Another extract from ‘Going West? Housing, migration and population growth in Cornwall.’
Rigging the rules: ‘objectively assessed need’
In 2012 the government produced its National Planning Policy Framework (NPPF). This aims to make ‘the planning system work more efficiently and effectively’. The NPPF provides the ‘core planning principles’ that local planning authorities are supposed to work within. At its heart is a ‘presumption in favour of sustainable development, which it describes as a ‘golden thread running through both plan-making and decision-taking’. To further this, planning authorities are told to meet the ‘objectively assessed needs for market and affordable housing in the housing market area’. To do that, they are required to produce a Strategic Housing Market Needs Assessment (SHMNA), which is supposed to establish ‘new locally derived targets based on a thorough understanding of local housing need, demand and supply factors’.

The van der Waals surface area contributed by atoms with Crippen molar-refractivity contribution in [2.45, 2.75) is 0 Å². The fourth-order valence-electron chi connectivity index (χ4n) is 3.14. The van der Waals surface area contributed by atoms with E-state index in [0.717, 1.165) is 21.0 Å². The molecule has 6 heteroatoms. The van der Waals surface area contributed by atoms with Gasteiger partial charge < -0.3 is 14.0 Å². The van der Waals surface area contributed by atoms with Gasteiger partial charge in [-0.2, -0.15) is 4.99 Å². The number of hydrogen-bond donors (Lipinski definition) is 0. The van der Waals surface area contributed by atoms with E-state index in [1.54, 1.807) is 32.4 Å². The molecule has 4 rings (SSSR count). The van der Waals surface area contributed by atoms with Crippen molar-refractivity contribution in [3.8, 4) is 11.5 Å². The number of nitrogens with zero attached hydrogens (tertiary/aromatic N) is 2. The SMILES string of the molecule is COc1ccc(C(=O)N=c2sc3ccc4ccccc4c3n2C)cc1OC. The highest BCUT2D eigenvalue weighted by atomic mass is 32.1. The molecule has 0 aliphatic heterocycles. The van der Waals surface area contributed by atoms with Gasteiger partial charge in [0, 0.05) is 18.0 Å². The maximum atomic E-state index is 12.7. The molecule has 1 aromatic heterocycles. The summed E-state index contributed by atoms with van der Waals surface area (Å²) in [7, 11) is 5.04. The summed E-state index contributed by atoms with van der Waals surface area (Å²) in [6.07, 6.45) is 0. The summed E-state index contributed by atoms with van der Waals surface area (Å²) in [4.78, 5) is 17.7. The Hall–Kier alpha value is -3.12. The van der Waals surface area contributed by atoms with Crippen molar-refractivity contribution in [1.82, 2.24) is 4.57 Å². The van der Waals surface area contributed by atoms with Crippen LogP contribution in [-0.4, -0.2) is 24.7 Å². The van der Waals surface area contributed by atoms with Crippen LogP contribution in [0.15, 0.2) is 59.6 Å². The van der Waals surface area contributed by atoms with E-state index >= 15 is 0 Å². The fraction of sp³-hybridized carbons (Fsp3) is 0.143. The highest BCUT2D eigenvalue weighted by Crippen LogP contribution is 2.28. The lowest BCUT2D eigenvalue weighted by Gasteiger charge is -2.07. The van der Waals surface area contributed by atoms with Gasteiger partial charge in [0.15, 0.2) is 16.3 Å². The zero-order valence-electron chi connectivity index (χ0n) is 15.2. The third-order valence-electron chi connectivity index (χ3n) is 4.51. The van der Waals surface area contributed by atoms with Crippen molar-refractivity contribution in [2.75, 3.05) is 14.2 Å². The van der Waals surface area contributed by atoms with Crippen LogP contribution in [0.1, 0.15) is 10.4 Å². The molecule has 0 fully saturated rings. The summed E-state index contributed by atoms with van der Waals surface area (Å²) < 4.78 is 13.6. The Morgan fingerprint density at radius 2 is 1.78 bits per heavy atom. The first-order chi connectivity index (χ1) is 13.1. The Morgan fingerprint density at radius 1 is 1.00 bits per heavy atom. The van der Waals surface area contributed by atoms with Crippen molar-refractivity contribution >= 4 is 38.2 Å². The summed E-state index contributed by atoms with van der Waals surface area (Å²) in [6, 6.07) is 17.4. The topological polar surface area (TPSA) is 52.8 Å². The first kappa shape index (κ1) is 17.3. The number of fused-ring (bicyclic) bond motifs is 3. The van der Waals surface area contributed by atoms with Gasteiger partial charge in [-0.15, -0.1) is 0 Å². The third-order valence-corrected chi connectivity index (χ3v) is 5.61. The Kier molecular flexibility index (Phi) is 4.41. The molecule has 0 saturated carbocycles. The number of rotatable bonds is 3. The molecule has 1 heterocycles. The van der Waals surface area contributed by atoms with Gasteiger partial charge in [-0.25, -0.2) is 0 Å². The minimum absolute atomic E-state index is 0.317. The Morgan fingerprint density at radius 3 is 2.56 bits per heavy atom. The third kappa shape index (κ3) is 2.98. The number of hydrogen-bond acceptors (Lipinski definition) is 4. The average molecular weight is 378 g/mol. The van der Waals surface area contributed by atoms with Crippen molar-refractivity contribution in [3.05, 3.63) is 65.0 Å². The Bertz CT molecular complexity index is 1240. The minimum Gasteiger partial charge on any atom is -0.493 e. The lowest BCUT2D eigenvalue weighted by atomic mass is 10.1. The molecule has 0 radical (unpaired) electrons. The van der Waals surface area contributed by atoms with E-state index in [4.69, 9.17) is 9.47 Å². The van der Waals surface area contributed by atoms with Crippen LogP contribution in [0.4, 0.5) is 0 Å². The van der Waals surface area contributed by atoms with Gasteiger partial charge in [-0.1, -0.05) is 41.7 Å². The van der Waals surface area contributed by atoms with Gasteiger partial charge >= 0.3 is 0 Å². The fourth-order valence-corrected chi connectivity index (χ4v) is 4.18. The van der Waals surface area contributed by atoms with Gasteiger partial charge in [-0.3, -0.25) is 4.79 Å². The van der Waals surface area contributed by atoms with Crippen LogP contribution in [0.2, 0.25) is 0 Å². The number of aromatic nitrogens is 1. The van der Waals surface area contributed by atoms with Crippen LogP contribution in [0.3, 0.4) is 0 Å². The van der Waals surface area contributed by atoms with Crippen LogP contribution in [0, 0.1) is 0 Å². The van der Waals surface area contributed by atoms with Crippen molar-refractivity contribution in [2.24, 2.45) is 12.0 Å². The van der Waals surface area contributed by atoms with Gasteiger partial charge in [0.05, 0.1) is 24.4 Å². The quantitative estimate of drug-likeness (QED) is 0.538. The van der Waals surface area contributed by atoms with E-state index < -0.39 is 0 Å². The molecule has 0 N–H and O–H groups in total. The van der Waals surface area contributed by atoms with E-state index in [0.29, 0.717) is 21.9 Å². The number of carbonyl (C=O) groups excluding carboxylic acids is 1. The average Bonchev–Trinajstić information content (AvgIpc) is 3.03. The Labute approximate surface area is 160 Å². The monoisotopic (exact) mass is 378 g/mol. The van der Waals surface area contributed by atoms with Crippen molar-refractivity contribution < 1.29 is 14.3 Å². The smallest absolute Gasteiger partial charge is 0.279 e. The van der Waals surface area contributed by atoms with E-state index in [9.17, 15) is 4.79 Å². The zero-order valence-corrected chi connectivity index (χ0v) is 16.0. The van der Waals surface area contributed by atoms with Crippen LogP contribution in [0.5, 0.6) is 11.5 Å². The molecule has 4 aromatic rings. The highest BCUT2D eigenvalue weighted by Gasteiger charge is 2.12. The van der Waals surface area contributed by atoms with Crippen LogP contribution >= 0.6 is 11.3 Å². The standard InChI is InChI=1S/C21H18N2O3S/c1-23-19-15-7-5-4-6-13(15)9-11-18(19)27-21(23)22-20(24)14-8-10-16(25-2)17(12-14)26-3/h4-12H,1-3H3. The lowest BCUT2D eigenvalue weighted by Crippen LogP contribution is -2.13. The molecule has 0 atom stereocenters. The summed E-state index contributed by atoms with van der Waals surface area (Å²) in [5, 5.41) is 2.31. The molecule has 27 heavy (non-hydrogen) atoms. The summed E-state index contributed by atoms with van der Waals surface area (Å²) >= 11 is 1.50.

The honeyed words of the NPPF have been carefully crafted but in reality estimates of demand arising from demographic change are not ‘locally derived’ in the SHMNA at all, but calculated by external consultants and based on secondary ‘official’ data sources. Nonetheless, the SHMNA claims to provide a ‘robust understanding’ of needs even though it admits that ‘no methodological approach or use of a particular dataset will result in a definitive assessment of housing need and demand’. Instead, it offers ‘valuable insights’. These critical qualifications tend to be skated over by Cornwall Council’s planners who assert that the SHMNA is ‘vital in achieving the goal of meeting “objectively assessed need”’. Except that ‘objectively assessed’ in this case s about as far from ‘objective’ as we can possibly get.